Here’s a cross-post from my weekly ChangingAging submission…
Ever since Professor Tom Kitwood coined the term “person-centred care” in the 1990s, it became a watchword of the culture change movement. Sometime after that, The Eden Alternative and others began to replace the term with “person-directed care”, which forces us to raise the bar beyond a paternalistic approach where we decide what elders need most, to actually asking them.
In recent years, many in the U.K. have moved on to a new concept: “relationship-centred care”. The rationale is that each person in a care home exists as part of a larger community where the well-being of all must be taken into consideration. A central concern raised with the older terminology is that focusing on an individual’s needs may actually infringe on the well-being of others in the community, which is also undesirable.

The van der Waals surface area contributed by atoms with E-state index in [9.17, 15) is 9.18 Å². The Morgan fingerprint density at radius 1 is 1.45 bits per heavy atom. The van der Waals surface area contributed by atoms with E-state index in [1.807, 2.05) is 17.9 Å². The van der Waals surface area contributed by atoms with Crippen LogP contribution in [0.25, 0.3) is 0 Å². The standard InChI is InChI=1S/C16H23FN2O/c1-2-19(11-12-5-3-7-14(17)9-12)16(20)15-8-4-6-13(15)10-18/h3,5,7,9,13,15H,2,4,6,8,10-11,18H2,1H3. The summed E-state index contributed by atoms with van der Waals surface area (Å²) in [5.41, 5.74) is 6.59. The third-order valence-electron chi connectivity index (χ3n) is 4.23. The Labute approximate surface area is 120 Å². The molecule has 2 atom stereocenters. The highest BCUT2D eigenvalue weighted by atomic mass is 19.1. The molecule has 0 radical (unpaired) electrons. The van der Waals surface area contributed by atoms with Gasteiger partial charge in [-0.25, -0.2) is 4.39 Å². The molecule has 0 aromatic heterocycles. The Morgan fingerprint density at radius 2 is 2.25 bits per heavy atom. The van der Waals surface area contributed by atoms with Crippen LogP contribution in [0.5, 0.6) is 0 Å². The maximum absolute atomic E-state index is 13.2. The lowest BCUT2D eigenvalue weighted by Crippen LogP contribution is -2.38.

In actuality, that’s not just a nursing home issue. We all have to balance our autonomy with the needs of others in our environment. That’s why most of us still stop for red lights. But I’m not ready to abandon “person-directed care” yet. Here’s why:
In the traditional nursing home, there is a much more powerful barrier to individual choice than the competing needs of others, and that is the institutional structure itself. What we choose to call our style of care is a moot point if we ultimately bow to the needs of this rigid system. My concern is that simply changing our semantics to “relationship-centred care” may fail our elders because it may not provide enough impetus for us to transform the care environment as well. This is where models like Eden reign supreme: they not only promote individualized care, but they provide a framework to realize it to the fullest extent by transforming operations, in order to remove those larger barriers.